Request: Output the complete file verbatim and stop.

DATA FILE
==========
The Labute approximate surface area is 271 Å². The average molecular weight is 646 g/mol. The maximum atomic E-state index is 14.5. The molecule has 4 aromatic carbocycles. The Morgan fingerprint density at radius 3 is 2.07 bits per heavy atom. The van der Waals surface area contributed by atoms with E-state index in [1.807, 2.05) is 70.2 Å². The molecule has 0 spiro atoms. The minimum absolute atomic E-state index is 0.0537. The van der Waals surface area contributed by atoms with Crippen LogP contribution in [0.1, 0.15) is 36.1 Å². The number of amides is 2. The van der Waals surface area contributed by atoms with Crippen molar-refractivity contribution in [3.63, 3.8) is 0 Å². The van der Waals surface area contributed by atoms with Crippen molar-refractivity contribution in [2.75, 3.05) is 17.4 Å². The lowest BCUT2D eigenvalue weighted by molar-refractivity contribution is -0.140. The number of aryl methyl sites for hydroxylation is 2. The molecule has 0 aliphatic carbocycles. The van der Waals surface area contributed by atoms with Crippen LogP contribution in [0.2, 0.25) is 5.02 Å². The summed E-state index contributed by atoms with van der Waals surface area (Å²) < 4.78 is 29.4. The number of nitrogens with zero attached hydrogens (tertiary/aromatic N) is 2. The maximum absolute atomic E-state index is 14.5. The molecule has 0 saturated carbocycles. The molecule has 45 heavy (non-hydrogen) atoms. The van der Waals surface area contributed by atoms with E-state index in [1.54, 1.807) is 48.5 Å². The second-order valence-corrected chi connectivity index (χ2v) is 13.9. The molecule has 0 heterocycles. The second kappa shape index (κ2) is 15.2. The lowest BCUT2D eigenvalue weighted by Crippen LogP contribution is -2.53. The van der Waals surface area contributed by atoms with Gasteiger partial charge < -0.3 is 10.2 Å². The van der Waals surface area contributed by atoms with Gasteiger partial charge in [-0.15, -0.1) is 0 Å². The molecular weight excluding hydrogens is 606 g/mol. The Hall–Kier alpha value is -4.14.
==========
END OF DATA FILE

The Labute approximate surface area is 271 Å². The average molecular weight is 646 g/mol. The maximum atomic E-state index is 14.5. The molecule has 4 aromatic carbocycles. The Morgan fingerprint density at radius 3 is 2.07 bits per heavy atom. The van der Waals surface area contributed by atoms with E-state index in [1.807, 2.05) is 70.2 Å². The molecule has 0 spiro atoms. The minimum absolute atomic E-state index is 0.0537. The van der Waals surface area contributed by atoms with Crippen LogP contribution in [0.1, 0.15) is 36.1 Å². The number of amides is 2. The van der Waals surface area contributed by atoms with Crippen molar-refractivity contribution in [3.63, 3.8) is 0 Å². The van der Waals surface area contributed by atoms with Crippen molar-refractivity contribution in [2.75, 3.05) is 17.4 Å². The lowest BCUT2D eigenvalue weighted by molar-refractivity contribution is -0.140. The number of aryl methyl sites for hydroxylation is 2. The molecule has 0 aliphatic carbocycles. The van der Waals surface area contributed by atoms with Crippen LogP contribution in [0.2, 0.25) is 5.02 Å². The summed E-state index contributed by atoms with van der Waals surface area (Å²) < 4.78 is 29.4. The number of nitrogens with zero attached hydrogens (tertiary/aromatic N) is 2. The maximum absolute atomic E-state index is 14.5. The molecule has 0 saturated carbocycles. The molecule has 45 heavy (non-hydrogen) atoms. The van der Waals surface area contributed by atoms with E-state index in [1.54, 1.807) is 48.5 Å². The second-order valence-corrected chi connectivity index (χ2v) is 13.9. The molecule has 0 heterocycles. The second kappa shape index (κ2) is 15.2. The lowest BCUT2D eigenvalue weighted by Crippen LogP contribution is -2.53. The van der Waals surface area contributed by atoms with Gasteiger partial charge < -0.3 is 10.2 Å². The van der Waals surface area contributed by atoms with Gasteiger partial charge in [-0.15, -0.1) is 0 Å². The molecular weight excluding hydrogens is 606 g/mol. The Hall–Kier alpha value is -4.14.